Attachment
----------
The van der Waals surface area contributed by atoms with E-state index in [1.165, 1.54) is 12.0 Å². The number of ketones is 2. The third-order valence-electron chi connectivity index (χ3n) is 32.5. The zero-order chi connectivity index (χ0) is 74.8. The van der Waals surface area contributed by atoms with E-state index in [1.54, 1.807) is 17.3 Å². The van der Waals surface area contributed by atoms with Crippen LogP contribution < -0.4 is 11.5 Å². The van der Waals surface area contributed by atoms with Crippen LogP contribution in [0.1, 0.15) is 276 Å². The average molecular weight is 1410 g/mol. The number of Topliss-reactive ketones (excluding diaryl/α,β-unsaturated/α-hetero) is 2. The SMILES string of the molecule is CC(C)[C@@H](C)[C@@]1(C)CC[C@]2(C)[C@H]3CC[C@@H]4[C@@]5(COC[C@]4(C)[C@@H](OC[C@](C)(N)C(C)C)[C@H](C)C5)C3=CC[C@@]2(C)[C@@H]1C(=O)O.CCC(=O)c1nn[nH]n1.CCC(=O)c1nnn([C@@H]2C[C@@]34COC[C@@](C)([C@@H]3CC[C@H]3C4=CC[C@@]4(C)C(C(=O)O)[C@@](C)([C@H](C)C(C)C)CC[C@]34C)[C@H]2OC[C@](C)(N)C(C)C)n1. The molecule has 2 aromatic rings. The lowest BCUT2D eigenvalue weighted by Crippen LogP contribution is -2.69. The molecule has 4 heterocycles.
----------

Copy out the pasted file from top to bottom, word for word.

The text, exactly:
The van der Waals surface area contributed by atoms with E-state index in [1.165, 1.54) is 12.0 Å². The number of ketones is 2. The third-order valence-electron chi connectivity index (χ3n) is 32.5. The zero-order chi connectivity index (χ0) is 74.8. The van der Waals surface area contributed by atoms with E-state index in [1.54, 1.807) is 17.3 Å². The van der Waals surface area contributed by atoms with Crippen LogP contribution < -0.4 is 11.5 Å². The van der Waals surface area contributed by atoms with Crippen LogP contribution in [0.1, 0.15) is 276 Å². The average molecular weight is 1410 g/mol. The number of Topliss-reactive ketones (excluding diaryl/α,β-unsaturated/α-hetero) is 2. The SMILES string of the molecule is CC(C)[C@@H](C)[C@@]1(C)CC[C@]2(C)[C@H]3CC[C@@H]4[C@@]5(COC[C@]4(C)[C@@H](OC[C@](C)(N)C(C)C)[C@H](C)C5)C3=CC[C@@]2(C)[C@@H]1C(=O)O.CCC(=O)c1nn[nH]n1.CCC(=O)c1nnn([C@@H]2C[C@@]34COC[C@@](C)([C@@H]3CC[C@H]3C4=CC[C@@]4(C)C(C(=O)O)[C@@](C)([C@H](C)C(C)C)CC[C@]34C)[C@H]2OC[C@](C)(N)C(C)C)n1. The molecule has 2 aromatic rings. The lowest BCUT2D eigenvalue weighted by Crippen LogP contribution is -2.69. The molecule has 4 heterocycles.